Richard Florida’s latest piece for The Atlantic Cities is entitled “Cities With Denser Cores Do Better.” The focus on the value of density to a thriving and vibrant urban area is a regular reference in his writing, and it’s something that I focused on in my own research.
However, the focus – as it is here – often seems to be on real physical density. That means, the number of people per given unit area. However, if we think of ‘density’ as a reflection of not the physical proximity of individuals, but rather the temporal distance between them, we can create new concepts of urban density. For instance, my apartment is 50 mins from Toronto by public transit – a distance of about 70kms. My apartment is also 50 mins from Confederation park – a distance of about 13kms. To an ‘urban user’, both are equally as far.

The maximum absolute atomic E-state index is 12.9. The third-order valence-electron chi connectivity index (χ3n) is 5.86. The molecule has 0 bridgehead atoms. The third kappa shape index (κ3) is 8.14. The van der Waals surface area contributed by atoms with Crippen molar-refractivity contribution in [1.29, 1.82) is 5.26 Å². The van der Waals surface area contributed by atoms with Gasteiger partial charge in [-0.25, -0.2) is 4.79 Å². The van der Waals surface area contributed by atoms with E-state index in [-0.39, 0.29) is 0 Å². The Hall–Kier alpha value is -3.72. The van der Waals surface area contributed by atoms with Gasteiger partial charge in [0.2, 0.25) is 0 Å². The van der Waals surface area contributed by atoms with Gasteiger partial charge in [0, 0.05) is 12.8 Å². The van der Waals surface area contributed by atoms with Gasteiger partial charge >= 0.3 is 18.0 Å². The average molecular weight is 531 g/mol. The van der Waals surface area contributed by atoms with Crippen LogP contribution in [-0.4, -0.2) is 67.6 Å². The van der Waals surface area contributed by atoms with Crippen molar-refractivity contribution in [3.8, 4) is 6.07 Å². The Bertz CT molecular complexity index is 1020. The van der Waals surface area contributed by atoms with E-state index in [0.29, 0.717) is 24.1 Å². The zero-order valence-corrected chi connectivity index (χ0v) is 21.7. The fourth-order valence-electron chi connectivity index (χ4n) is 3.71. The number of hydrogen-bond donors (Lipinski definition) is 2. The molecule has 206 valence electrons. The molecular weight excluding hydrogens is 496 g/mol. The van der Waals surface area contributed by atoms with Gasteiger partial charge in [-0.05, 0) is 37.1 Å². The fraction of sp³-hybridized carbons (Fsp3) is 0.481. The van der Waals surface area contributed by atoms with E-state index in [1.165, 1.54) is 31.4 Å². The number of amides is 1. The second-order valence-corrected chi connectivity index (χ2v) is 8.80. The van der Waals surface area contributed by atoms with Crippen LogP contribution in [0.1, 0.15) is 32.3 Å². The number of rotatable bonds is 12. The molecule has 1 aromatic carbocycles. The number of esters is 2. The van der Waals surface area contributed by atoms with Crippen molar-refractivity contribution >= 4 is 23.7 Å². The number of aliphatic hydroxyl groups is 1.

If we start to look at ‘temporal density,’ we can develop new ways of comparing cities’ ability to allow users (citizens) to interact – the goal of Florida’s reference to density. Reducing friction on mobility through the creation of adequate public information systems is itself a reduction on the restriction of the flow of people in the urban environment. Their increased ability to reach further destinations in shorter times is in itself a means of increasing densities in cities.
As cities may try to increase physical density in their cores, we may instead soon start comparing isochrones of areas to increase the temporal density of their cores.